I’ve never liked brides’ magazines and all the sentimental advertising fluff that seems to accompany American weddings. I was an iconoclast even as a bride myself forty-three years ago. However, this column arrives on the heels of my daughter’s wedding and so I am “re-specting,” that is, “re-viewing” what may lie hidden beneath the frills, fancies, and high finances.
For one, weddings are one of the few times that the feminine is allowed to flourish and be acknowledged. There she is, the bride in white with all eyes upon her. The psychoanalyst Carl Jung may say that the bride connects to something larger than herself, the symbolic archetype of the purity of the divine feminine. Perhaps then, the bride in her luminosity carries for those present to witness, all that the feminine archetype brings to the world—compassion, nurture, the carrier of new life, receptivity, care. Remember that when I say this I refer only to how the bride carries the archetype for the community in that moment. In her everyday life, she may carry that along with much more. Or perhaps in her everyday life she eschews any connection to the feminine archetype at all.
The crux of the matter is that when we look deeply into the meaning of the wedding itself, it is an honoring of the feminine that must withstand the joys and hardships of married life and the bringing into the world new life.
As my husband and I walked our daughter to the chapel’s threshold, I watched her footing as well as mine. I will always remember a broken stone step—mind the gap, I say to myself. My daughter with sure footing reached the threshold steady and solid to walk down the aisle in solitude to her joyous groom. I hope for them a way to marry the best qualities of both the masculine and the feminine archetypes that dwell in all of us.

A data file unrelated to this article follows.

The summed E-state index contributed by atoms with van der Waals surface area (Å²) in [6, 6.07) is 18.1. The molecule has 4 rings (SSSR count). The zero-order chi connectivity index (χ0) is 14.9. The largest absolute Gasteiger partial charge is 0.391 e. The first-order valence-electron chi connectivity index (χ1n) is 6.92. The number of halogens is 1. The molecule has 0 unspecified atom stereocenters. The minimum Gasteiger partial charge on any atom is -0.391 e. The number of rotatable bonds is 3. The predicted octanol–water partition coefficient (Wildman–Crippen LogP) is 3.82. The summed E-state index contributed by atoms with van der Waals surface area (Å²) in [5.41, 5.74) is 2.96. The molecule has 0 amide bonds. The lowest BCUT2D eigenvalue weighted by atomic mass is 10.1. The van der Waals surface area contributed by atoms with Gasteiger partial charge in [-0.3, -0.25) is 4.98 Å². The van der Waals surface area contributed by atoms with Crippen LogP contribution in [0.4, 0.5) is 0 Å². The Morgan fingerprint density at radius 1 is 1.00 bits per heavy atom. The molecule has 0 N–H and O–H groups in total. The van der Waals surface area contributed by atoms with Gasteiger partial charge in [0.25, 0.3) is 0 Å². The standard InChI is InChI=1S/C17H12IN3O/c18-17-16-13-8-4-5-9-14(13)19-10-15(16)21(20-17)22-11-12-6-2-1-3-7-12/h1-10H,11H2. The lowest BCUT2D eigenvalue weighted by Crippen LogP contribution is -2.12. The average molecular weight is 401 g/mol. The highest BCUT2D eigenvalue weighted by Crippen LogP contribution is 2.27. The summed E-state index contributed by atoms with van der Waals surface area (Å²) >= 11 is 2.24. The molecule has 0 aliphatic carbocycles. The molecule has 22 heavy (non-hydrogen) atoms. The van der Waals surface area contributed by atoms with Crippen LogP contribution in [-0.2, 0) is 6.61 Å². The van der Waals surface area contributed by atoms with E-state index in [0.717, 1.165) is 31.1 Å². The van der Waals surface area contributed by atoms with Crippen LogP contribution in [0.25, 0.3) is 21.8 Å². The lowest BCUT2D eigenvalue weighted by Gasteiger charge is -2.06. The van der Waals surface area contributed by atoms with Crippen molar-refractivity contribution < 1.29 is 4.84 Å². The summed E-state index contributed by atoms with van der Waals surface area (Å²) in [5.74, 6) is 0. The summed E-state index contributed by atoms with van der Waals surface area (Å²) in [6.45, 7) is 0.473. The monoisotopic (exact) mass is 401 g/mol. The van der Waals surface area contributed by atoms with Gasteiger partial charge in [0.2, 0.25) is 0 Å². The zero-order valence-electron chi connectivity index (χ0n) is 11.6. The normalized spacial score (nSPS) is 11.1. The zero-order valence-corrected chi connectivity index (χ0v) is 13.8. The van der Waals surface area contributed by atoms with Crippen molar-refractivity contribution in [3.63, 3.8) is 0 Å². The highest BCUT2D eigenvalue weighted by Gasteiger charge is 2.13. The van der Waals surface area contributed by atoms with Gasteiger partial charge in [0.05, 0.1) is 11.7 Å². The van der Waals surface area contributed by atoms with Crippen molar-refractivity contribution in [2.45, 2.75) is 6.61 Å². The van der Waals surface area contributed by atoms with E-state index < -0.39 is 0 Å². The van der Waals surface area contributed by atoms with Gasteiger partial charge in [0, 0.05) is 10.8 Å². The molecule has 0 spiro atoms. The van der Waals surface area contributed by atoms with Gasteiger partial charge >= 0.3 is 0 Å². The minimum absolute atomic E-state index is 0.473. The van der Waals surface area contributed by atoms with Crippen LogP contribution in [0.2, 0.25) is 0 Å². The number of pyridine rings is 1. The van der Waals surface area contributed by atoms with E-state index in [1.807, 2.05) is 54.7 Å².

Meanwhile, we who witness weddings can remember how with every change there is a loss. Even when the change is magnificent, we need to let go of the past. When I say to people, “In every wedding, there is a funeral; in every funeral, there is a wedding,” they usually gape at me puzzled.
Let me try to explain. There will, I think, at every wedding, be sadness at what has ended, a letting go of what has been to make way for what will be. Surely, there is a twinge of grief to this which we need to honor. There is also the awareness, if we are not in denial, that marital bliss contains struggles and obstacles, as well as rapturous moments.
I actually find it easier to ponder the funeral in the wedding than I do the notion of wedding in the funeral. Certainly, the wedding aspect is not readily comprehended when in the throes of grief. However, eventually, even in our grief we need to find new meaning in life, and a new relationship with the loved ones who have died. And that is the wedding! There is a Jewish proverb which says: When the heart grieves what it has lost, the soul rejoices in what it has found. This proverb seems to be apropos to both weddings and funerals. May we rejoice! That’s hardly sentimental fluff.